The Green Future of Mercedes-Benz: The New Electric Smart Fortwo

(Image: Jacob Gordon)

Fully-electric Smart cars have been zipping around roads in various forms for some time. But now, Daimler AG, Smart's German daddy company, is ramping up to roll out the second-generation of its battery-powered Smart fortwo--this time taking advantage of its ace in the hole: a 10% ownership stake in Tesla Motors. The upshot will be a more powerful, longer-range EV that will be widely available by 2012.

As you know, I've been writing about Daimler AG (owner of Mercedes-Benz and Smart) quite a bit lately (see my overview and S-Class hybrid test drive). My impression is that the company's green-technology ambitions are not well known in the US and that a closer inspection is worth while.

Since it's debut, electric conversion enthusiast have loved getting their mits on the tiny Smart, which lends itself well to battery power. In fact, Smart claims the fortwo was designed with electric-drive components in mind from the very start, even when it was available only in gasoline and diesel models. Now, as the second-generation of the Smart EV gets ready to hit the assembly line next month, the Smart fortwo may be one a step closer to its true calling.



That said, let's hope it's not just a step, but a leap. I had a chance to drive a first-generation Smart EV at the this year's Frankfurt auto show (courtesy of my Daimler hosts) and was thoroughly underwhelmed. Even for simply threading through stop-and-go Frankfurt traffic, the car feels sadly underpowered and is rather clumsy to handle, even for its fantastically small size.

I wasn't given a chance to drive the second-generation fortwo, but there are reasons to be hopeful that it has evolved significantly. Most notable is the presence of Tesla DNA. Back in May, Daimler bought a 10% stake in Tesla Motors for $50 million. The new Smart is the first joint project between the two companies, and will get its lithium-ion battery and charging device straight from the Tesla labs.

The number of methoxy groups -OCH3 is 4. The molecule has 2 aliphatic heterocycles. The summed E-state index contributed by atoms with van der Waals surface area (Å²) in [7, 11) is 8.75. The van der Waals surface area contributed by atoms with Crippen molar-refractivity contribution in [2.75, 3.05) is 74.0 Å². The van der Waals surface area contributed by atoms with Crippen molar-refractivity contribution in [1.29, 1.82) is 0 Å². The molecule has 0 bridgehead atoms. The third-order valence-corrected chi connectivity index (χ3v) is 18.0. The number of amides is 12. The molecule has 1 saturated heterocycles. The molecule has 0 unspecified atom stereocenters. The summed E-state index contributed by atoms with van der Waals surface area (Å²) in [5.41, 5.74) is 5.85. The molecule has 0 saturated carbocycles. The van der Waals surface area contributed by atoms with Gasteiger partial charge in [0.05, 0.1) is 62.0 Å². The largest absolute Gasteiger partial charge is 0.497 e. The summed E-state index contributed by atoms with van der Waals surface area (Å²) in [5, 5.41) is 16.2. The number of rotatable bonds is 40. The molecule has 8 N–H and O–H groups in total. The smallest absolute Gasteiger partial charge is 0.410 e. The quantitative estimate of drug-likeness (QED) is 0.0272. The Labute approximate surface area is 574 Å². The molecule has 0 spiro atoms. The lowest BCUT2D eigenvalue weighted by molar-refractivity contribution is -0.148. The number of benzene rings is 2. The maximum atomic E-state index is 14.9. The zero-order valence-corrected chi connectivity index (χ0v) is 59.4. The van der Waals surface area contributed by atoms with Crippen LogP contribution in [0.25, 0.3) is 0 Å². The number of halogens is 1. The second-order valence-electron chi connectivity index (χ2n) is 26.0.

(Image: Jacob Gordon)

In fact it was the Smart fortwo that brought the two companies together. Elon Musk explains in the San Francisco Business Times: "I met with global head of R&D; and asked them what's needed for us to work together. They said, 'If you can produce a Smart prototype that would be very helpful.' We did in very short order, and that was the clincher for them working with us on the Smart."

Here are some basic stats on the second-generation electric Smart fortwo: It will be produced in Hambach, France and will carry a 30 kW rear-mounted motor with 120 Newton meters of force. The battery from Tesla Motors will have a 14 kWh capacity, offering 135 kilometers of range (about 84 miles).

(Image: Jacob Gordon)

The new electric Smart will initially be offered on a four-year lease to customers in selected cities, but by 2012 it will be produced in "large volumes" and be widely available for sale. The first cars off the line will go to drivers in Berlin as part of the E-Mobility Berlin program (according to Wikipedia this is "the world's largest joint project for environmentally friendly electric cars"). After that will come Hamburg, Paris, Rome, Milan, Pisa, and Madrid, as well as "other European cities and the USA." According to a Smart EV product manager, select US cities will get the car in mid-2010.

(Image: Jacob Gordon)

Tags: Batteries | Diesel | Electric Cars | Electric Vehicles | Fuel Efficiency | Germany | Hybrid Cars | Tesla Motors | Transportation

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